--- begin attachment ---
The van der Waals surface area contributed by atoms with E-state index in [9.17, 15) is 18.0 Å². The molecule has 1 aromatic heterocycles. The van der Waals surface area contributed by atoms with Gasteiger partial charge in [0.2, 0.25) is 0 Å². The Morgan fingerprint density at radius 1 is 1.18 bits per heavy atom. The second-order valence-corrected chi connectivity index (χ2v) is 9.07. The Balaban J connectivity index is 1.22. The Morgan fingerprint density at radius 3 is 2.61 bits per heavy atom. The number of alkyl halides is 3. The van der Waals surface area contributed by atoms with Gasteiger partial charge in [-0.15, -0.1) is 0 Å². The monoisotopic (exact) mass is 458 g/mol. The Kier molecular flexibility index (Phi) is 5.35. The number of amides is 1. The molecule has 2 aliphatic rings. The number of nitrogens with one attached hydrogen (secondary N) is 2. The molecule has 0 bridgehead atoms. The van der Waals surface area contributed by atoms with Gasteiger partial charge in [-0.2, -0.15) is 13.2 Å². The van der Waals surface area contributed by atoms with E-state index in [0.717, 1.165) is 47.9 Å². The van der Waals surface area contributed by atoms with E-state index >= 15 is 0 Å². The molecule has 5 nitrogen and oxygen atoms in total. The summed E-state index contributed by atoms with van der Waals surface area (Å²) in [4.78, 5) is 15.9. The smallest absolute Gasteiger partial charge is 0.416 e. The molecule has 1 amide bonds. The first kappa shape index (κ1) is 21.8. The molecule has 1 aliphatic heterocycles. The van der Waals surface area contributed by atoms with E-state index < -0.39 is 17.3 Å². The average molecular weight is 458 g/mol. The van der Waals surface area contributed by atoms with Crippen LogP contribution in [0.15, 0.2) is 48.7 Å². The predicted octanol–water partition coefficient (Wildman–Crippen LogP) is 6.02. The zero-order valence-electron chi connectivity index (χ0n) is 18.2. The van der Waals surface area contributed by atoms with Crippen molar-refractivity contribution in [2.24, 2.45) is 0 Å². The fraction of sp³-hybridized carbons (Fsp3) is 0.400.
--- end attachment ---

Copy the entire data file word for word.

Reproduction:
The van der Waals surface area contributed by atoms with E-state index in [9.17, 15) is 18.0 Å². The molecule has 1 aromatic heterocycles. The van der Waals surface area contributed by atoms with Gasteiger partial charge in [0.2, 0.25) is 0 Å². The Morgan fingerprint density at radius 1 is 1.18 bits per heavy atom. The second-order valence-corrected chi connectivity index (χ2v) is 9.07. The Balaban J connectivity index is 1.22. The Morgan fingerprint density at radius 3 is 2.61 bits per heavy atom. The number of alkyl halides is 3. The van der Waals surface area contributed by atoms with Gasteiger partial charge in [-0.15, -0.1) is 0 Å². The monoisotopic (exact) mass is 458 g/mol. The Kier molecular flexibility index (Phi) is 5.35. The number of amides is 1. The molecule has 2 aliphatic rings. The number of nitrogens with one attached hydrogen (secondary N) is 2. The molecule has 0 bridgehead atoms. The van der Waals surface area contributed by atoms with Gasteiger partial charge in [-0.2, -0.15) is 13.2 Å². The van der Waals surface area contributed by atoms with E-state index in [0.717, 1.165) is 47.9 Å². The van der Waals surface area contributed by atoms with E-state index >= 15 is 0 Å². The molecule has 5 nitrogen and oxygen atoms in total. The summed E-state index contributed by atoms with van der Waals surface area (Å²) in [4.78, 5) is 15.9. The smallest absolute Gasteiger partial charge is 0.416 e. The molecule has 1 amide bonds. The first kappa shape index (κ1) is 21.8. The molecule has 1 aliphatic heterocycles. The van der Waals surface area contributed by atoms with E-state index < -0.39 is 17.3 Å². The average molecular weight is 458 g/mol. The van der Waals surface area contributed by atoms with Crippen LogP contribution in [0.15, 0.2) is 48.7 Å². The predicted octanol–water partition coefficient (Wildman–Crippen LogP) is 6.02. The zero-order valence-electron chi connectivity index (χ0n) is 18.2. The van der Waals surface area contributed by atoms with Crippen molar-refractivity contribution in [2.24, 2.45) is 0 Å². The fraction of sp³-hybridized carbons (Fsp3) is 0.400.